Project description:Larvae of the sister orders Trichoptera and Lepidoptera are characterized by silk secretion from a pair of labial glands. In both orders the silk filament consists of heavy (H)- and light (L)-chain fibroins and in Lepidoptera it also includes a P25 glycoprotein. The L-fibroin and H-fibroin genes of Rhyacophila obliterata and Hydropsyche angustipennis caddisflies have exon/intron structuring (seven exons in L-fibroin and two in H-fibroin) similar to that in their counterparts in Lepidoptera. Fibroin cDNAs are also known in Limnephilus decipiens, representing the third caddisfly suborder. Amino acid sequences of deduced L-fibroin proteins and of the terminal H-fibroin regions are about 50% identical among the three caddisfly species but their similarity to lepidopteran fibroins is <25%. Positions of some residues are conserved, including cysteines that were shown to link the L-fibroin and H-fibroin by a disulfide bridge in Lepidoptera. The long internal part of H-fibroins is composed of short motifs arranged in species-specific repeats. They are extremely uniform in R. obliterata. Motifs (SX)(n), GGX, and GPGXX occur in both Trichoptera and Lepidoptera. The trichopteran H-fibroins further contain charged amphiphilic motifs but lack the strings of alanines or alanine-glycine dipeptides that are typical lepidopteran motifs. On the other hand, sequences composed of a motif similar to ERIVAPTVITR surrounded by the (SX)(4-6) strings and modifications of the GRRGWGRRG motif occur in Trichoptera and not in Lepidoptera.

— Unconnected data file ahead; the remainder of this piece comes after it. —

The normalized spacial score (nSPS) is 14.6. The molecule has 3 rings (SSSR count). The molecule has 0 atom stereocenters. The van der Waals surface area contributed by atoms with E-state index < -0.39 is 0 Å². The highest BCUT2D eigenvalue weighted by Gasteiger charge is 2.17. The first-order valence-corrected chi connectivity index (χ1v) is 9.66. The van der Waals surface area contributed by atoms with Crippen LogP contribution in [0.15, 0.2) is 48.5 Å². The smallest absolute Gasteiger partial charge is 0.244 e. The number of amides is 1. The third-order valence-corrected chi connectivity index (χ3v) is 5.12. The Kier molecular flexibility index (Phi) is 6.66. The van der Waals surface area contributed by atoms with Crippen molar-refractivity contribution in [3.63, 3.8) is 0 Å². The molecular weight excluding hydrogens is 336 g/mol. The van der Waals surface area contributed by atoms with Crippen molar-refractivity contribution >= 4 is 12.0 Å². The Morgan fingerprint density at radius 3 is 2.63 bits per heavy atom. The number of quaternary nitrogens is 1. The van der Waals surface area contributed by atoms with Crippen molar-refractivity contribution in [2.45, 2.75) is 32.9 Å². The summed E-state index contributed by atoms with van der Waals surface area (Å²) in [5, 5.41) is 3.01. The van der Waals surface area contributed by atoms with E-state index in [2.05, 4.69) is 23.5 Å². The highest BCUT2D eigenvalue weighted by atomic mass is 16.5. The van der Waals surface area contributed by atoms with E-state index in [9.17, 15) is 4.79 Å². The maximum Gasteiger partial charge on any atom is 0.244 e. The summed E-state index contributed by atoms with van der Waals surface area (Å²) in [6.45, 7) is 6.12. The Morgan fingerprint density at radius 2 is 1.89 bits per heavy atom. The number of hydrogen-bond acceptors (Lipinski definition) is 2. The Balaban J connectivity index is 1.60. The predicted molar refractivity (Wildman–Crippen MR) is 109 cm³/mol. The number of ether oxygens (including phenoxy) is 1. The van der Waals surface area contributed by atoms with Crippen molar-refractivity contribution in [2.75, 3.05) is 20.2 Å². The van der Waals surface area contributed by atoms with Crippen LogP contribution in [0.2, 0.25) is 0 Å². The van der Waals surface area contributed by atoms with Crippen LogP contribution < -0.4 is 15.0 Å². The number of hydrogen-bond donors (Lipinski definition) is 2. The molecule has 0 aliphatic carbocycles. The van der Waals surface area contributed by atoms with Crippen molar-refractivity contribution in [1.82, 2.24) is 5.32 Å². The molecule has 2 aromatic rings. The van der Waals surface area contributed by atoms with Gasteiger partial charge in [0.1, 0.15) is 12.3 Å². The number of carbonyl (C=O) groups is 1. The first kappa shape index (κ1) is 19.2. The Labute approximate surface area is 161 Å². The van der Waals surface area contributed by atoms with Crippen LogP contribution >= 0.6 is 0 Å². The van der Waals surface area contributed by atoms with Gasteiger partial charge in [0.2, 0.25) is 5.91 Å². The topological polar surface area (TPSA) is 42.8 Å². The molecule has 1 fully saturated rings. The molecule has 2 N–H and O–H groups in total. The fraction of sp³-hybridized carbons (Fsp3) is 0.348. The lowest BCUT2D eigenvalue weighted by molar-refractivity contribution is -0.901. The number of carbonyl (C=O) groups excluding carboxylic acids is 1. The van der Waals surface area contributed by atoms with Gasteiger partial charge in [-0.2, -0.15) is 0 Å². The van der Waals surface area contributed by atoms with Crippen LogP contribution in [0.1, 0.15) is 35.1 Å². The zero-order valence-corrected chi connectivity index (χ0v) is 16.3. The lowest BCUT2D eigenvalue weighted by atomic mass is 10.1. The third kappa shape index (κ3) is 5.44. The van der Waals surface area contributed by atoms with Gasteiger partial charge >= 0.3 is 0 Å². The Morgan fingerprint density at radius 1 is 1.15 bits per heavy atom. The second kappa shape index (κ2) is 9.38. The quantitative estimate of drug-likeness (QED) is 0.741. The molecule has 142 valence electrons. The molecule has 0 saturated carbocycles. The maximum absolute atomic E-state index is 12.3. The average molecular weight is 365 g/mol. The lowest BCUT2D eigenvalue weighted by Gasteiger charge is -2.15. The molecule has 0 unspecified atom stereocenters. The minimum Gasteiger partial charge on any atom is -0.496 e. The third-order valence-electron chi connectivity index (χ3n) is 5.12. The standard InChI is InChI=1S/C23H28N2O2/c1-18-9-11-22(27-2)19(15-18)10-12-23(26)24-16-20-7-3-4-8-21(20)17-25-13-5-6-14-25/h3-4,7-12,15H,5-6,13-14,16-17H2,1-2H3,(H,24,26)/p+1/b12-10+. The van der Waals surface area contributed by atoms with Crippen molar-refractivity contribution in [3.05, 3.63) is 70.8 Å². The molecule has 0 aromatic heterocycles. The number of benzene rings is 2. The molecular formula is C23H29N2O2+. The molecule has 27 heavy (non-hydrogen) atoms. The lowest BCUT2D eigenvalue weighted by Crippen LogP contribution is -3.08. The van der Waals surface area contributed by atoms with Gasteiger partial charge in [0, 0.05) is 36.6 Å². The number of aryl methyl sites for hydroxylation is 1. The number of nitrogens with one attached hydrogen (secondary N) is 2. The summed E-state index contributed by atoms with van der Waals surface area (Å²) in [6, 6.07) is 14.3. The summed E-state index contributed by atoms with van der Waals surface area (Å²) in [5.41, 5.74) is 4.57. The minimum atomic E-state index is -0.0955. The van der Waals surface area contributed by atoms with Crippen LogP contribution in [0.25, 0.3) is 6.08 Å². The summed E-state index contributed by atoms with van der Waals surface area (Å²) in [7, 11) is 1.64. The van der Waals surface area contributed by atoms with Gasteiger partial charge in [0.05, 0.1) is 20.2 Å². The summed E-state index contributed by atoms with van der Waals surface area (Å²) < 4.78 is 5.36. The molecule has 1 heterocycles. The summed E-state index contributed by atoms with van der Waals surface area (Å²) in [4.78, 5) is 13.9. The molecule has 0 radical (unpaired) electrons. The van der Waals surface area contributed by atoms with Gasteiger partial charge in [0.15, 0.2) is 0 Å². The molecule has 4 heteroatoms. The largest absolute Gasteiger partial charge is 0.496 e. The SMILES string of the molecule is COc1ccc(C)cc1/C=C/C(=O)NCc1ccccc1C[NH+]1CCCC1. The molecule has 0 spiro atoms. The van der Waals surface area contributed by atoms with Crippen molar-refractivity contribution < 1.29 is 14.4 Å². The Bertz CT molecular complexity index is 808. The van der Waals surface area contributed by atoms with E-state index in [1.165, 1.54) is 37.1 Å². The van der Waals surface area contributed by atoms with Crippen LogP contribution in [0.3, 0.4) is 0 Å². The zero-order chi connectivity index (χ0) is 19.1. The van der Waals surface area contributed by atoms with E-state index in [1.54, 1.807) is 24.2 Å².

Project description:Silk production has independently evolved in numerous arthropod lineages, such as Lepidoptera, the moths and butterflies. Lepidopteran larvae (caterpillars) synthesize silk proteins in modified salivary glands and spin silk fibers into protective tunnels, escape lines, and pupation cocoons. Molecular sequence data for these proteins are necessary to determine critical features of their function and evolution. To this end, we constructed an expression library from the silk glands of the ghost moth, Hepialus californicus, and characterized light chain fibroin and heavy chain fibroin gene transcripts. The predicted H. californicus silk fibroins share many elements with other lepidopteran and trichopteran fibroins, such as conserved placements of cysteine, aromatic, and polar amino acid residues. Further comparative analyses were performed to determine site-specific signatures of selection and to assess whether fibroin genes are informative as phylogenetic markers. We found that purifying selection has constrained mutation within the fibroins and that light chain fibroin is a promising molecular marker. Thus, by characterizing the H. californicus fibroins, we identified key functional amino acids and gained insight into the evolutionary processes that have shaped these adaptive molecules.